August and Everything After

Mark Johnston, Connections Pastor 

IMG_8608I hate cold weather. I don’t like snow, i can’t stand freezing wind, i hate just about everything about winter.

Now, i know, it never gets really cold here. I have a childhood friend who is crazy enough to live in Alaska. He posts Facebook pictures of his thermometer at -28 or some nonsense that in my mind says ‘i’m calling in sick today…and every day for the next three months.’

That’s just ‘Thursday’ up there…nothing out of the ordinary.

My wife, who used to brag about playing in icy cold West Virginia creeks when she was a kid, has succumbed to my cold weather complaining from November to February and has decided that she, now also hates the cold. (‘Mama’s come around to daddy’s way of thinkin’’ to rewrite the old country song.) We’re really making plans to retire to some coast somewhere—just to be warm year-round, walking the beach with a metal detector and trying not to get skin cancer.

But, as much as i hate the cold, as you know, the summers around here are just brutal.

June is bad, July is worse—bone dry, like opening the door to a pizza oven every time you go outside. Everyone kinda drags around, sweats and bears it best they can, knowing that at some point, usually in August, we get one day with a high under 90, and see a tiny sliver of the end in sight. Then we get ten more horrible days before the next reprieve. And right before you call the realtor to put the house on the market, September rolls around and we get one of those glorious days that makes you forget about how awful June, July and August were.

Ever go through a summer in your spiritual life?

Where you’re just not ‘in tune’ with the messages preached, the scriptures read, the songs sung—where it all just feels ‘dry’ for some reason. Where you want God to send some rain, or a bucket of ice water to splash you in the face, and He just…doesn’t.

For whatever reason, He doesn’t. Sometimes it’s self-inflicted, a secret sin that you’re trying to hide that keeps you at a distance from God. Other times you can’t pinpoint a reason, or a sin issue, but God just seems far away, and you’re stuck in the middle of a desert island with no refreshing coastline in sight.

King David went through those times, and thankfully for us, he wrote about them in the book of Psalms.

In Psalm 143 he says “I reach out for you. I thirst for you as parched land thirsts for rain. Come quickly, Lord, and answer me, for my depression deepens; don’t turn away from me or I shall die.” (ESV)

Yeah, sounds like David spent a summer in Texas, doesn’t it?

David doesn’t describe dryness, but distance from God in Psalm 13 this way:

“How long, O Lord? Will you forget me forever?

How long will you hide your face from me?”

So, this feeling we have from time to time is nothing new. David, described as ‘a man after God’s own heart’ felt this way, and wrote it down for all of us to share.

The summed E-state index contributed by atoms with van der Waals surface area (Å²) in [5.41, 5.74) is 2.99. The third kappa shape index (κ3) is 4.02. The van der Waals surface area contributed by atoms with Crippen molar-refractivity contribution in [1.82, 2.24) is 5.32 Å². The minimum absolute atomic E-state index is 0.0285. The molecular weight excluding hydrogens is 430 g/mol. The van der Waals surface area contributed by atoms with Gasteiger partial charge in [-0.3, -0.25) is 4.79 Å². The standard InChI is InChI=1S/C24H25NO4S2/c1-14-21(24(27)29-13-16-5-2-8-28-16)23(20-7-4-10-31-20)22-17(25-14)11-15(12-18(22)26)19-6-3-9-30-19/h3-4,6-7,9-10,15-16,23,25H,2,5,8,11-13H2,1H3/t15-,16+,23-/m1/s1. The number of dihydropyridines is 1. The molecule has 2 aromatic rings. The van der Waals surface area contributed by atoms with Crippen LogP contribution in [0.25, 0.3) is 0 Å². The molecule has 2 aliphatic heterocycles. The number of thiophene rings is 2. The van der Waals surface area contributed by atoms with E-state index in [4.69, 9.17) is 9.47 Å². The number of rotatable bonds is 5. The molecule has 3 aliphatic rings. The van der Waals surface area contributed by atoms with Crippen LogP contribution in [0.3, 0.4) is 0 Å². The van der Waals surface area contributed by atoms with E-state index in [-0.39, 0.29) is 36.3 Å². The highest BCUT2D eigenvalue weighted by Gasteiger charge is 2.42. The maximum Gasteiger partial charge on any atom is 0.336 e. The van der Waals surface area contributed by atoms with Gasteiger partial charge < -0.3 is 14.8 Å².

But the inverse is also true: Psalm 68:10 says You sent abundant rain upon your land, O God, to refresh it in its weariness!” (The Living Bible)

In the Gospel of John in Chapter 7, Jesus knows that ‘dry spells’ are coming for his disciples. “On the last day of the feast, the great day, Jesus stood up and cried out, “If anyone thirsts, let him come to me and drink. Whoever believes in me, as the Scripture has said, ‘Out of his heart will flow rivers of living water.’” 

So keep in mind, if you’re going through a spiritual summer right now, that drawing closer to Jesus is the answer. (If you read this blog often, or much time at spend time hanging around Stonepoint, you’re gonna discover that we believe that drawing closer to Jesus is the answer to everything.)

The problem for us is that there is no such thing as ‘Instant Godliness’ that we can pull off the shelf and mix up to quickly fix it all. It oftentimes takes work—time in the word, time in prayer, time with fellow believers who, believe me, have been through the same desert at some point in their lives, and would love to help you through it. That’s why we push community so hard here at Stonepoint—hard times, dry times are on the way—they’re part of life, and God never intended for us to go through this world without other people encouraging us and spurring us on.

Even in the drought, God is still who He says He is. There’s a cooling rain on the way, and everything after August is gonna be better…until the next summer comes along.

(And except for that stinkin’ Winter!)


Skill Set

Mark Johnston, Connections Pastor

I have a very, very narrow skill set.

If you’ve attended Stonepoint, you have probably seen it on display on Sunday mornings. I can play musical instruments and carry a tune…but that is seriously just about the extent of what God has gifted me to do with any high level of skill.

Developing Skills

If you don’t believe me, come over to the house and look at the chicken run that my wife and i constructed a few years back. I mis-measured a little bit, and the whole top structure now rests precariously on a T-post that i wedged in the middle to keep it from collapsing. I bought a new wooden post to fix the problem, but the T-post is working alright, and i really don’t want to dig another hole and buy more concrete, so ‘if it ain’t broke, don’t fix it,’ right?